While paging through these (and getting plenty of chuckles along with groans), I decided that for our Shabbat study session this week, Mrs. Yid and I should take a look at Song of Songs.
"The one with all the sex?" she asked.
"Not according to Artscroll!" I said.
Yes, for those who don't know, Artscroll's approach to the Song of Songs is somewhat unique. You see, the Song of Songs is, for the Tanakh, somewhat graphic. And there's a longstanding Jewish tradition that it's meant to be read allegorically as a love poem between God and Israel, not two lovers. Fair enough, I can understand that approach. But what Artscroll does really takes the cake. Rather than argue for why it should be read allegorically, they treat it as an accepted fact.
To both the Sages of the Talmud and the classic commentators, it was clear that Song of Songs is an allegory... Its verses are so saturated with meaning that every commentator finds new themes in its beautiful and cryptic words. All agree, however, that the truth of the Song is to be found only in its allegory. That is why, in the interest of accuracy, our translation of the Song is different from that of any other Artscroll translation of Scripture. Although we provide the literal meaning as part of the commentary, we translate the Song according to Rashi's allegorical translation.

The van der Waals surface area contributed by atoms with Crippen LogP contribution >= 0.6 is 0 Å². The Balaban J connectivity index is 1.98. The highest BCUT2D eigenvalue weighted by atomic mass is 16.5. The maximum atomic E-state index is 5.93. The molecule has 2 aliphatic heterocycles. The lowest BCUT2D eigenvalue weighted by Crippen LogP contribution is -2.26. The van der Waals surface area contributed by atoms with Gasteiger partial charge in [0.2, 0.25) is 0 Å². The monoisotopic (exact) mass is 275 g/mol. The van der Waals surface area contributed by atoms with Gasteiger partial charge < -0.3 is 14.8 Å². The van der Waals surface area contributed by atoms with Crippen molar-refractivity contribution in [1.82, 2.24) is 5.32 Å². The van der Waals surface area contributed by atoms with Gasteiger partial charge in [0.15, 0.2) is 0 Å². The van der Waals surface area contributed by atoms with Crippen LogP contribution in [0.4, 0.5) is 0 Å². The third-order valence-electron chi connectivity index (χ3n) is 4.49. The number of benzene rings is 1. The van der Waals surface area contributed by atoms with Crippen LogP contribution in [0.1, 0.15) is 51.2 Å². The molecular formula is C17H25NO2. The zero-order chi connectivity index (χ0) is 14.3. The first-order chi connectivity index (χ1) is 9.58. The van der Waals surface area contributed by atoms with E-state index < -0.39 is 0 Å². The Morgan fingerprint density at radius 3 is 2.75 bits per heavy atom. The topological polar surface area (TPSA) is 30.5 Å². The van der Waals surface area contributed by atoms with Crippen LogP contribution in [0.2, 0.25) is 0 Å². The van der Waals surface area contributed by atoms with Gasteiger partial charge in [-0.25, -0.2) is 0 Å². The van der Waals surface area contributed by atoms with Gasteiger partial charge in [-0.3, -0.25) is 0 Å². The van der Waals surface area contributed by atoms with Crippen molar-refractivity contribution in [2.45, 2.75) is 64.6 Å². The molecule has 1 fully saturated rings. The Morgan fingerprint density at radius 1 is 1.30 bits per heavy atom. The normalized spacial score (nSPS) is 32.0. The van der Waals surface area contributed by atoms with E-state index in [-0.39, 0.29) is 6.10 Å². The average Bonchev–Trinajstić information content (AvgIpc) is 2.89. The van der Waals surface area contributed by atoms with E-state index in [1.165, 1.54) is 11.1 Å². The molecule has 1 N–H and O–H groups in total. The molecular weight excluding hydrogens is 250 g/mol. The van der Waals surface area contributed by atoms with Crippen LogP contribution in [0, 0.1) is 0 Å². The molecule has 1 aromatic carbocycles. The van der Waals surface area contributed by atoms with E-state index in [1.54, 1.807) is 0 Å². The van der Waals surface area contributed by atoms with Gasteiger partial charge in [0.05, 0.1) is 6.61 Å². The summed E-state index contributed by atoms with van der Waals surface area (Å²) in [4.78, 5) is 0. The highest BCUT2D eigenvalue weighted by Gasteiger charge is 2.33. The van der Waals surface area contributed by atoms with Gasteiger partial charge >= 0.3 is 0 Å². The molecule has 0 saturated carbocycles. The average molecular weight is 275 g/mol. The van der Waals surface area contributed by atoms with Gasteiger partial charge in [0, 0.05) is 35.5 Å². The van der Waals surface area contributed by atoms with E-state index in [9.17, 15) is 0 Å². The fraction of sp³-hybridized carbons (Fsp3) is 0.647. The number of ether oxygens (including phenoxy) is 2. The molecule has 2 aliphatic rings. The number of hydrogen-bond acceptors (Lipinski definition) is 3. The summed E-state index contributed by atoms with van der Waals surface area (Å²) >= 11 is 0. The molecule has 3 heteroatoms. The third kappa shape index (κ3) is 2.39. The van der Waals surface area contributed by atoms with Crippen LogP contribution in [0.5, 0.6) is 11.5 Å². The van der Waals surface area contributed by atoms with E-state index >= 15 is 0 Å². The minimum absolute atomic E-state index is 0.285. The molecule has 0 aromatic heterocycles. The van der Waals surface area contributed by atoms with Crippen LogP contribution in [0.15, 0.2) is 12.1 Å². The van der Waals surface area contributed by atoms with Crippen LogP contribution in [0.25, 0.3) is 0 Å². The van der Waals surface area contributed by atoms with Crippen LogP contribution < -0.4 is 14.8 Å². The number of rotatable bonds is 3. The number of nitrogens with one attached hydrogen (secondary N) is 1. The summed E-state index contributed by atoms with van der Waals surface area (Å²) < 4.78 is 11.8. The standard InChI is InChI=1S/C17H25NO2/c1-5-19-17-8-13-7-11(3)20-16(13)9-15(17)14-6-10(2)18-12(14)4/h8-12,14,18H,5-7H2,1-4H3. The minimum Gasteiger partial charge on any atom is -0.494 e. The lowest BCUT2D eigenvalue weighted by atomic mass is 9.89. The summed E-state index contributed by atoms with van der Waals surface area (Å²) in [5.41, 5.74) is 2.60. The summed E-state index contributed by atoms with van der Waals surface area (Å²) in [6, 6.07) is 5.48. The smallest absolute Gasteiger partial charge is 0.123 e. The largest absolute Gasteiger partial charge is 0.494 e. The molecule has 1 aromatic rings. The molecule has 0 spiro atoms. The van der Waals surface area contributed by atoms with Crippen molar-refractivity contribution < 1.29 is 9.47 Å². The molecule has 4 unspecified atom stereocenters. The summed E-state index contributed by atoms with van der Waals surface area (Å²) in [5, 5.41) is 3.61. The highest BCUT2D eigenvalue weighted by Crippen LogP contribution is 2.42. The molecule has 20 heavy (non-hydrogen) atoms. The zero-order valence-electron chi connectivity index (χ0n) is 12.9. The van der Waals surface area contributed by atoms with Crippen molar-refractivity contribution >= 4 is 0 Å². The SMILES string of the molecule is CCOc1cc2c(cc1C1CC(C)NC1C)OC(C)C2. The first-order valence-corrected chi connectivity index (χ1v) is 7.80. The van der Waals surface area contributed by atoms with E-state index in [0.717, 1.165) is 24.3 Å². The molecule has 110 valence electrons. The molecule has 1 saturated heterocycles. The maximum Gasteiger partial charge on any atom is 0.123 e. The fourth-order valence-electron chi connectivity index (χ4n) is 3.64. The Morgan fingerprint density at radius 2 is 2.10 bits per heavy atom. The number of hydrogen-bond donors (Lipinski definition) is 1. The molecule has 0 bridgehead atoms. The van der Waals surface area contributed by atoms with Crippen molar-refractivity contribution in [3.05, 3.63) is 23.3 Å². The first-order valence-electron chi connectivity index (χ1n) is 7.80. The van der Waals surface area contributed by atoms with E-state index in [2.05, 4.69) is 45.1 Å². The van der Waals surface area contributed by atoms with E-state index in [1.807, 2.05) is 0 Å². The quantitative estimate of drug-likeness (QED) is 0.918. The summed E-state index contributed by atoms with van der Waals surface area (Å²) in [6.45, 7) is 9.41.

At this point Mrs. Yid actually got mad. "Artscroll! What are you doing? How can... how can they even pretend to have any intellectual honesty anymore?"
I read through some of their translation, and it was pretty entertaining. I particularly like the part where "my nard gave forth its fragrance" becomes "my malodorous deed gave forth its scent as my Golden Calf defiled the covenant." Another good one is when the line about breasts gets glossed as being about the Ark of the Covenant: "The long staves of the Ark pressed against the curtain that separated it... in the Tabernacle, causing breastlike protrusions on the other side..."
I think the whole thing is funny, but Mrs. Yid was quite bothered by the sheer force of double-speak. She says she may have to consider an Artscroll boycott in our house. (But then how will our kids learn good middos?)